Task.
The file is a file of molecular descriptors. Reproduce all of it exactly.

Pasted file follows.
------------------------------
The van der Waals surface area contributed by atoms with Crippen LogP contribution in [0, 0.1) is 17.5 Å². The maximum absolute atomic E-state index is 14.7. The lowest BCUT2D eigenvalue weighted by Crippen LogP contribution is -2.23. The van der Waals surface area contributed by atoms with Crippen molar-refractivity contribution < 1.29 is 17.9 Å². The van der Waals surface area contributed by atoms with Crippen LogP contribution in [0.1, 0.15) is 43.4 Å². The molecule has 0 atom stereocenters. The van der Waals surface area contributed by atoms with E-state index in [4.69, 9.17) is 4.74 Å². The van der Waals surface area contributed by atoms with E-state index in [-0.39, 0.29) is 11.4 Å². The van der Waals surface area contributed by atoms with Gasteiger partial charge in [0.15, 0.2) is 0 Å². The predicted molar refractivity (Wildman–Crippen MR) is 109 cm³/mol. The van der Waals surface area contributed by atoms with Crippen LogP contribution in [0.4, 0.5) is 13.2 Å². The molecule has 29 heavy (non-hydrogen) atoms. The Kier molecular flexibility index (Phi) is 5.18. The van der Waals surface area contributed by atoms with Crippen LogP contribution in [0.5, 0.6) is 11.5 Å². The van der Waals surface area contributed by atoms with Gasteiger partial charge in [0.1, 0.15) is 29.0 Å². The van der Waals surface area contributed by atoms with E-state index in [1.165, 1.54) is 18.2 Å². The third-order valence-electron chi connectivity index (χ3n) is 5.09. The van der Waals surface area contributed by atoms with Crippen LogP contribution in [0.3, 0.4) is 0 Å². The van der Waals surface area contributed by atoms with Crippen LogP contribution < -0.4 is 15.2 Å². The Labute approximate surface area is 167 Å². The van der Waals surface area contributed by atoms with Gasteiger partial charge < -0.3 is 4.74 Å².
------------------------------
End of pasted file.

The van der Waals surface area contributed by atoms with Crippen LogP contribution in [0, 0.1) is 17.5 Å². The maximum absolute atomic E-state index is 14.7. The lowest BCUT2D eigenvalue weighted by Crippen LogP contribution is -2.23. The van der Waals surface area contributed by atoms with Crippen molar-refractivity contribution < 1.29 is 17.9 Å². The van der Waals surface area contributed by atoms with Crippen LogP contribution in [0.1, 0.15) is 43.4 Å². The molecule has 0 atom stereocenters. The van der Waals surface area contributed by atoms with E-state index in [4.69, 9.17) is 4.74 Å². The van der Waals surface area contributed by atoms with E-state index in [-0.39, 0.29) is 11.4 Å². The van der Waals surface area contributed by atoms with Gasteiger partial charge in [0.15, 0.2) is 0 Å². The predicted molar refractivity (Wildman–Crippen MR) is 109 cm³/mol. The van der Waals surface area contributed by atoms with Crippen LogP contribution in [0.4, 0.5) is 13.2 Å². The molecule has 29 heavy (non-hydrogen) atoms. The Kier molecular flexibility index (Phi) is 5.18. The van der Waals surface area contributed by atoms with Crippen LogP contribution in [0.5, 0.6) is 11.5 Å². The van der Waals surface area contributed by atoms with Gasteiger partial charge in [0.1, 0.15) is 29.0 Å². The van der Waals surface area contributed by atoms with E-state index in [1.165, 1.54) is 18.2 Å². The third-order valence-electron chi connectivity index (χ3n) is 5.09. The van der Waals surface area contributed by atoms with Crippen LogP contribution in [0.3, 0.4) is 0 Å². The van der Waals surface area contributed by atoms with Crippen LogP contribution < -0.4 is 15.2 Å². The Labute approximate surface area is 167 Å². The van der Waals surface area contributed by atoms with Gasteiger partial charge < -0.3 is 4.74 Å².